FBI Director James Comey predicted an exodus of Islamic State fighters spreading worldwide as they prepare for the potential fall of the so-called caliphate in Iraq and Syria, warning lawmakers Thursday that ISIS will become increasingly “desperate” to launch attacks elsewhere.

During a hearing before the House Homeland Security Committee, Comey and other top security officials also acknowledged concerns over ISIS operatives using fraudulent documents to gain entry into western countries.

Homeland Security Secretary Jeh Johnson noted there is "general concern" over the issue.

Comey repeatedly stressed the U.S. and its allies must stay vigilant, as ISIS moves its focus away from the Iraq and Syria battlefield, and operatives spread out. 

“We all know, there will be a terrorist diaspora out of the caliphate as military force crushes the caliphate,” Comey said. “Those thousands of fighters are going to go someplace. Our job is to spot them and stop them before they come to the United States to harm innocent people.”

Comey essentially echoed a warning delivered last month by CIA Director John Brennan , who warned that U.S.-led efforts to strike at the terror group have not hampered its “terrorism capability and global reach.” Brennan had said ISIS likely will “intensify” terror attacks around the world even as its core fighters come under pressure in Iraq and Syria.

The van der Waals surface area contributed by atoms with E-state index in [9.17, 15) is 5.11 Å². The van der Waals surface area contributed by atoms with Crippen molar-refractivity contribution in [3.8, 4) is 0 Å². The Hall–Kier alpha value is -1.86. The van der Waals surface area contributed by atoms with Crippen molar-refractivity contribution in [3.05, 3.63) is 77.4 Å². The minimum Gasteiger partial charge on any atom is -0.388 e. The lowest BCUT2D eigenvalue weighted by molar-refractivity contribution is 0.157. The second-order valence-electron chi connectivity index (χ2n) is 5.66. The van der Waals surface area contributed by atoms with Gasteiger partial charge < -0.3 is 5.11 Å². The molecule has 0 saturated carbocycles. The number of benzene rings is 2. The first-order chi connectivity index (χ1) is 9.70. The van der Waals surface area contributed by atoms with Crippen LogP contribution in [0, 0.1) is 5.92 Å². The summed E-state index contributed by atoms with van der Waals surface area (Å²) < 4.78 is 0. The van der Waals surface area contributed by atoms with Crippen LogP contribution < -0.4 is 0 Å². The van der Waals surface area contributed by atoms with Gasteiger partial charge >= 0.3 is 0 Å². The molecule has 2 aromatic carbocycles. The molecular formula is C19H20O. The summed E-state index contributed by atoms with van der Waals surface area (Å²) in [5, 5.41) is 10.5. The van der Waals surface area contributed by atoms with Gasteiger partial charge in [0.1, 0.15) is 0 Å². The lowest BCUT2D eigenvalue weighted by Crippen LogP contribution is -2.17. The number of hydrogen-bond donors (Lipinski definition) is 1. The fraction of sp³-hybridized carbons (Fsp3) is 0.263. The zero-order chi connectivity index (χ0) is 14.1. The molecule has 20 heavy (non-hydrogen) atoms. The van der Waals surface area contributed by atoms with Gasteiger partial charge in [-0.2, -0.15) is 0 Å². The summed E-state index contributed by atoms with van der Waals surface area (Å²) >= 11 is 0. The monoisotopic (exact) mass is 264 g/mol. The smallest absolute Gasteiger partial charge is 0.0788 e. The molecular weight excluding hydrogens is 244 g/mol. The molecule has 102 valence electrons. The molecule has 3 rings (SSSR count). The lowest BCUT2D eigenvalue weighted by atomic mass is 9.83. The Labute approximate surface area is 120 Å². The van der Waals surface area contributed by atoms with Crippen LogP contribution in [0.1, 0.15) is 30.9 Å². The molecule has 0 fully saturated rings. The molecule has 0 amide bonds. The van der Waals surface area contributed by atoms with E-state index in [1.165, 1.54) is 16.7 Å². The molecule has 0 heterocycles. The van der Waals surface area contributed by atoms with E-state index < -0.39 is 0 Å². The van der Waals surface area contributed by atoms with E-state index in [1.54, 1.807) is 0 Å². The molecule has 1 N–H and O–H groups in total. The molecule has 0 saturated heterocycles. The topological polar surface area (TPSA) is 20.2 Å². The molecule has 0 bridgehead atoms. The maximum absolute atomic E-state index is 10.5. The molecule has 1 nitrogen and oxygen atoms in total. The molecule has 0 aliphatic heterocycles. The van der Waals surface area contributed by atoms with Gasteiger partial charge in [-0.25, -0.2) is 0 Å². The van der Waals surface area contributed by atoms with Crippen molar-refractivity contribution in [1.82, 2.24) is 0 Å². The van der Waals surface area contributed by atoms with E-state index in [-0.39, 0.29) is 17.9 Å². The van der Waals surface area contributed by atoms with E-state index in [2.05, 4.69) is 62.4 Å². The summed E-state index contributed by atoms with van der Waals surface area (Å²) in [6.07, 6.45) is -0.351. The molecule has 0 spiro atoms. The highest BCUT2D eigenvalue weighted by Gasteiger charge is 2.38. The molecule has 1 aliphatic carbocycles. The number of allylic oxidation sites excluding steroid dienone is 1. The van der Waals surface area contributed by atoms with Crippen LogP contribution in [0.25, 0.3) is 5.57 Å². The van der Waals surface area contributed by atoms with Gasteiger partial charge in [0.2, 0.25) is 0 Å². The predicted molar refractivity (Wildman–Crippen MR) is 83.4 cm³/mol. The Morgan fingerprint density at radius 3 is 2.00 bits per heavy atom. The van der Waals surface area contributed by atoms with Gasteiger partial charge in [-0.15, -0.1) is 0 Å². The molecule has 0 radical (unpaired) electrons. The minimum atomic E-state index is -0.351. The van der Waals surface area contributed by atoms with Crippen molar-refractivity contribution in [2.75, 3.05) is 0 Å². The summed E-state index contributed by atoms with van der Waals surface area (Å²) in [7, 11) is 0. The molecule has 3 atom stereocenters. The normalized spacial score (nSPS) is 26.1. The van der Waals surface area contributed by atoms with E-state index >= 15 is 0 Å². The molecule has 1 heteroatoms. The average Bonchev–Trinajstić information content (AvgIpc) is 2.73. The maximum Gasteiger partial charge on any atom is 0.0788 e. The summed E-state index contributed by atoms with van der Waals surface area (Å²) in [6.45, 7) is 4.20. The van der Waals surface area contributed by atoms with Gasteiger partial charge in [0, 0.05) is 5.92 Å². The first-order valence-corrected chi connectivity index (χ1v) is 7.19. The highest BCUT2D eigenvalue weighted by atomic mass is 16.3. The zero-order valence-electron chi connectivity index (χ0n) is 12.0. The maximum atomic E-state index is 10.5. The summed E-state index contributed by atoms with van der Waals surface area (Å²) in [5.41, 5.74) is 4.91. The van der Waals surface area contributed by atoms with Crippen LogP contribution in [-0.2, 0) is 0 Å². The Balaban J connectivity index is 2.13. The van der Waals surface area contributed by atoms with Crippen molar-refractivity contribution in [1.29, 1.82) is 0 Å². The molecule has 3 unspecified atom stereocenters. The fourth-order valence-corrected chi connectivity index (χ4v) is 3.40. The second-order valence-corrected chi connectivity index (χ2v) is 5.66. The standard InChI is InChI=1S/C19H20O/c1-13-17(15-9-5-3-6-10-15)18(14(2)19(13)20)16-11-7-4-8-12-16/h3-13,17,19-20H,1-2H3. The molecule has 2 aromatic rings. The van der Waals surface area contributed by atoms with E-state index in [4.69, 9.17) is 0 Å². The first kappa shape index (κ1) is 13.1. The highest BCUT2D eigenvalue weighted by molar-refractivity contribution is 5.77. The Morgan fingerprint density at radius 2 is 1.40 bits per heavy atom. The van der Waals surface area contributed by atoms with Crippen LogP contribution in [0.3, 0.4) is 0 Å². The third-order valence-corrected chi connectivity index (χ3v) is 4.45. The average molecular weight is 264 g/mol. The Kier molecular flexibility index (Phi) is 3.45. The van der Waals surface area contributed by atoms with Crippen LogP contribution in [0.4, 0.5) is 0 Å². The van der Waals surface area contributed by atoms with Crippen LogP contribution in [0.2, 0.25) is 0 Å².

On that point, Comey told lawmakers on Thursday, “As the caliphate is crushed, the so-called Islamic State will become more desperate to demonstrate its continued vitality, and that will likely [take] the form of more asymmetric attacks, more efforts at terrorism.”

He said “we can't take our eye off of what the next move will be by these killers.”

Battlefield gains against ISIS are fueling the warnings that global attacks will rise – amid a wave of recent attacks. 

The Washington Post reported Tuesday that the terror group’s leaders in Syria are bracing for its strongholds to fall, but vow to continue its wave of terror attacks abroad. U.S. counterterrorism experts believe the recent large-scale attacks in Istanbul and Baghdad are a sign that its reign in the Middle East is dwindling.

House Homeland Security Committee Chairman Michael McCaul, R-Texas, who cited a prior “diaspora” prediction by Comey in his opening remarks, called the attacks and plots connected to ISIS since 2014 an “unprecedented wave of terror.”

“I’m concerned that we have only seen the tip of the iceberg,” McCaul said, adding that the “exodus has now begun” of jihadists returning home.

Comey also noted a decline in the number of travelers leaving the U.S. to join ISIS. As he has in past remarks, Comey said he hopes the decline is a function of individuals seeing the "mirage" that is the so-called Islamic State.

Comey did note, however, that the decline could very well be a result of individuals wanting to stay at home to commit violence.

Fox News’ Matthew Dean contributed to this report.